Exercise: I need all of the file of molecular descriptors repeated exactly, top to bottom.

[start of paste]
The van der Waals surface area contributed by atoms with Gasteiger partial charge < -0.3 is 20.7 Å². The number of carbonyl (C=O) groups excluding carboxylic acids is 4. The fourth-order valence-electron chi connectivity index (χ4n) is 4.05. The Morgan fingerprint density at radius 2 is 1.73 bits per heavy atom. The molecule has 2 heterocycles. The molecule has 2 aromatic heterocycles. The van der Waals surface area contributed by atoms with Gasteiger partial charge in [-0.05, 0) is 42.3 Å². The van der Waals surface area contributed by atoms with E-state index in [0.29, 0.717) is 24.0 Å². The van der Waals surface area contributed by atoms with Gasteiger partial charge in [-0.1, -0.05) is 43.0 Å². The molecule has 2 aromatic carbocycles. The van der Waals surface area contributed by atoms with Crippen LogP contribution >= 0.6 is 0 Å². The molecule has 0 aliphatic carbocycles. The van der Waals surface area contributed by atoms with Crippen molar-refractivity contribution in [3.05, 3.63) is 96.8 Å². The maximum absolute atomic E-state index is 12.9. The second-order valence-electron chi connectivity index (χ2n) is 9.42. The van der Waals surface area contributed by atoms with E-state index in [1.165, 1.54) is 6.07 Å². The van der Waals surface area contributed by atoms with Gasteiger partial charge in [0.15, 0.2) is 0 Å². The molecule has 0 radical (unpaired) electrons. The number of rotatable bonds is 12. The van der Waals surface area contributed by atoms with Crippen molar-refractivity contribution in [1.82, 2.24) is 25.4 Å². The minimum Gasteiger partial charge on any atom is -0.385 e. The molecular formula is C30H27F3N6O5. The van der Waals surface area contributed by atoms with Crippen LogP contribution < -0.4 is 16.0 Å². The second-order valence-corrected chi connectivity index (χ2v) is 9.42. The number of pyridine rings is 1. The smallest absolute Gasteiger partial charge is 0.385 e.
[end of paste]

The van der Waals surface area contributed by atoms with Gasteiger partial charge < -0.3 is 20.7 Å². The number of carbonyl (C=O) groups excluding carboxylic acids is 4. The fourth-order valence-electron chi connectivity index (χ4n) is 4.05. The Morgan fingerprint density at radius 2 is 1.73 bits per heavy atom. The molecule has 2 heterocycles. The molecule has 2 aromatic heterocycles. The van der Waals surface area contributed by atoms with Gasteiger partial charge in [-0.05, 0) is 42.3 Å². The van der Waals surface area contributed by atoms with E-state index in [0.29, 0.717) is 24.0 Å². The van der Waals surface area contributed by atoms with Gasteiger partial charge in [-0.1, -0.05) is 43.0 Å². The molecule has 2 aromatic carbocycles. The van der Waals surface area contributed by atoms with Crippen LogP contribution >= 0.6 is 0 Å². The molecule has 0 aliphatic carbocycles. The van der Waals surface area contributed by atoms with Crippen molar-refractivity contribution in [3.05, 3.63) is 96.8 Å². The maximum absolute atomic E-state index is 12.9. The second-order valence-electron chi connectivity index (χ2n) is 9.42. The van der Waals surface area contributed by atoms with E-state index in [1.165, 1.54) is 6.07 Å². The van der Waals surface area contributed by atoms with Gasteiger partial charge in [0.15, 0.2) is 0 Å². The molecule has 0 radical (unpaired) electrons. The number of rotatable bonds is 12. The van der Waals surface area contributed by atoms with Crippen molar-refractivity contribution in [1.82, 2.24) is 25.4 Å². The minimum Gasteiger partial charge on any atom is -0.385 e. The molecular formula is C30H27F3N6O5. The van der Waals surface area contributed by atoms with Crippen LogP contribution < -0.4 is 16.0 Å². The second-order valence-corrected chi connectivity index (χ2v) is 9.42. The number of pyridine rings is 1. The smallest absolute Gasteiger partial charge is 0.385 e.